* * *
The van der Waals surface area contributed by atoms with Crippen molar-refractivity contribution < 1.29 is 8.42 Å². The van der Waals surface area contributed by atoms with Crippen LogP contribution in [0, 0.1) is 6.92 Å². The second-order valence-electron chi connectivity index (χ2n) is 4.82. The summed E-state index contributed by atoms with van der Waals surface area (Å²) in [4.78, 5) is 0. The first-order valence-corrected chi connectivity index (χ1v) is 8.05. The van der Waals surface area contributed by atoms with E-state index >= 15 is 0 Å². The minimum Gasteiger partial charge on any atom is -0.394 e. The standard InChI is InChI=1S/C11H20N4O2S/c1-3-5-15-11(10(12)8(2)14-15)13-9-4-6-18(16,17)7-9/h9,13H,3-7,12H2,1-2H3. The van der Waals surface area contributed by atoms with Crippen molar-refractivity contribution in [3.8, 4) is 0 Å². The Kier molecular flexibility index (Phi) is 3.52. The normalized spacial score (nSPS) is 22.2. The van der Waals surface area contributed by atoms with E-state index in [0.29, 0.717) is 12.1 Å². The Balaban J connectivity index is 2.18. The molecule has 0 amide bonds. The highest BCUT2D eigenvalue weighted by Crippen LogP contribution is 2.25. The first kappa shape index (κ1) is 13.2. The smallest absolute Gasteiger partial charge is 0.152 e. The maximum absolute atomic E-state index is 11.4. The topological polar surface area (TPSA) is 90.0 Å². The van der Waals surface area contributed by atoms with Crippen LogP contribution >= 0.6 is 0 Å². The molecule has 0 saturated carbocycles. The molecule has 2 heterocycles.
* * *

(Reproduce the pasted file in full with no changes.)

The van der Waals surface area contributed by atoms with Crippen molar-refractivity contribution < 1.29 is 8.42 Å². The van der Waals surface area contributed by atoms with Crippen LogP contribution in [0, 0.1) is 6.92 Å². The second-order valence-electron chi connectivity index (χ2n) is 4.82. The summed E-state index contributed by atoms with van der Waals surface area (Å²) in [4.78, 5) is 0. The first-order valence-corrected chi connectivity index (χ1v) is 8.05. The van der Waals surface area contributed by atoms with E-state index >= 15 is 0 Å². The minimum Gasteiger partial charge on any atom is -0.394 e. The standard InChI is InChI=1S/C11H20N4O2S/c1-3-5-15-11(10(12)8(2)14-15)13-9-4-6-18(16,17)7-9/h9,13H,3-7,12H2,1-2H3. The van der Waals surface area contributed by atoms with Crippen molar-refractivity contribution in [3.8, 4) is 0 Å². The Kier molecular flexibility index (Phi) is 3.52. The normalized spacial score (nSPS) is 22.2. The van der Waals surface area contributed by atoms with E-state index in [0.29, 0.717) is 12.1 Å². The Balaban J connectivity index is 2.18. The molecule has 0 amide bonds. The highest BCUT2D eigenvalue weighted by Crippen LogP contribution is 2.25. The first kappa shape index (κ1) is 13.2. The smallest absolute Gasteiger partial charge is 0.152 e. The maximum absolute atomic E-state index is 11.4. The topological polar surface area (TPSA) is 90.0 Å². The van der Waals surface area contributed by atoms with Crippen LogP contribution >= 0.6 is 0 Å². The molecule has 0 saturated carbocycles. The molecule has 2 heterocycles.